Who determines who owes child support? In each case of divorce, annulment or legal separation in Colorado, Colorado’s family law court decides. They determine if a parent owes child support to the other parent under Colorado’s child support laws.
Child support is calculated on a number of things. The gross income of each parent, day care costs, health insurance, medical bills, and any other pertinent expenses. They are all factors.
There’s a principle that child support obligations in Colorado are based on. It’s the understanding that both parents are financially responsible for their child. This obligation is not the right of the parent receiving child support, but rather the right of the child. Child support payments are directed to deliver basic support for the child’s healthy upbringing. The duty of parents to support their child therefore applies, regardless of whether they are married, divorced, or separated.
Many parents wonder if they have the authority to make agreements on child support or the power to waive the duty to pay child support entirely. Yes. Yes, they do. The Court has final say, however, on such a matter. And although child support obligations usually last until a child turns19, this period may be modified depending on the individual situation.
According to Colorado statutes, a parent who gives up his or her parental rights completely terminates both the parent-child relationship and the rights and responsibilities of parenthood. This means that with the ending of parental rights, a parent relinquishes his or her obligation to pay child support as well. Ending parental rights on one’s own, solely to terminate child support responsibilities to the child, is not generally a valid reason to establish “good cause.” It is therefore unlikely to be approved.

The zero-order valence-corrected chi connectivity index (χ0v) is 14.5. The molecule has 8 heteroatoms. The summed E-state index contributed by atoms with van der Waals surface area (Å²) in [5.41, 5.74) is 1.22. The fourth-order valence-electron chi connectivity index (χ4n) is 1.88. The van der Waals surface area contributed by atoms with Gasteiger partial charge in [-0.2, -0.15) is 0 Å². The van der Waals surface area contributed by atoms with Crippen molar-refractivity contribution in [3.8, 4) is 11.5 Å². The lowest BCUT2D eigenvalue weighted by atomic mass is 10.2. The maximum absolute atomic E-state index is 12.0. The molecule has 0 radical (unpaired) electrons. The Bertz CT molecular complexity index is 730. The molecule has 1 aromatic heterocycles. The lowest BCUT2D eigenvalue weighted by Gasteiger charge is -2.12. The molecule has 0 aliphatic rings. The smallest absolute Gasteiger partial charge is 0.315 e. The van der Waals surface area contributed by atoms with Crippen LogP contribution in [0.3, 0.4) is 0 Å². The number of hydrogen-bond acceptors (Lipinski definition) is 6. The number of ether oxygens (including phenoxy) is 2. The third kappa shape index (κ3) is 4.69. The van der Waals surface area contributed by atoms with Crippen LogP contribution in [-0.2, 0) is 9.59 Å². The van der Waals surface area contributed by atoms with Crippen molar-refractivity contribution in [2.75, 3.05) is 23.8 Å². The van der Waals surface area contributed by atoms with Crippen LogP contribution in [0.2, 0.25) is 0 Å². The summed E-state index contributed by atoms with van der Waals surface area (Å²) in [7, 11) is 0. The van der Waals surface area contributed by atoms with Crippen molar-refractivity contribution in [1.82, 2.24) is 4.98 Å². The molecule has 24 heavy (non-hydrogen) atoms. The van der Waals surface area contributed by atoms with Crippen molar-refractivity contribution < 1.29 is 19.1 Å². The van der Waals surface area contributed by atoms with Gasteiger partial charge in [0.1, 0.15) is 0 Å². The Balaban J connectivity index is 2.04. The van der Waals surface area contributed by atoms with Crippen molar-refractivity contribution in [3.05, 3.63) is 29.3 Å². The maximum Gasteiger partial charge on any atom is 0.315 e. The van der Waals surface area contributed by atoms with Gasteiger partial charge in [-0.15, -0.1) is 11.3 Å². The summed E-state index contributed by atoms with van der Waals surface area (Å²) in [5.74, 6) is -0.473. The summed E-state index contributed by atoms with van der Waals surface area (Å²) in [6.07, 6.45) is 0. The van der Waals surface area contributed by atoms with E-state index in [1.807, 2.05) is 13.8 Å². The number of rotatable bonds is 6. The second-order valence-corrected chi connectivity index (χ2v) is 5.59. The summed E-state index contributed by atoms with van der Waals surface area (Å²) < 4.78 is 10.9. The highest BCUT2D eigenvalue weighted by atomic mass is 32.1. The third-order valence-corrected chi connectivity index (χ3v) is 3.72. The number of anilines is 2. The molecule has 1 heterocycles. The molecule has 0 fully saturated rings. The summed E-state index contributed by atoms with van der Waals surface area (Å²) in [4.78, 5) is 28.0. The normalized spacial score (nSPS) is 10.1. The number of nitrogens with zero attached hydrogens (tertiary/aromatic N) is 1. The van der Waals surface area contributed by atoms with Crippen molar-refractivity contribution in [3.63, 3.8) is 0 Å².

Another common circumstance is where two people agree to waive child support obligations when both have nearly equal earnings and share equal time with the child.
Note, too, that all decisions on visitation, child custody and child support are predicated on the child’s best interest. A complete release of a parent’s obligation to pay child support may be viewed as against the best interest of the child. The Court, therefore, may not always agree to a child support obligation being waived.
Exceptions exist. Aberrations from the state’s child support guidelines are likely to be allowed if there is good cause. If it can be established that there is a ten percent change in the child support obligation, then this may be modified at any time. It is the parents’ responsibility to seek a variance if they think it is required. Any modification agreed upon by both people must be done in writing, signed by both parties, and submitted to the court.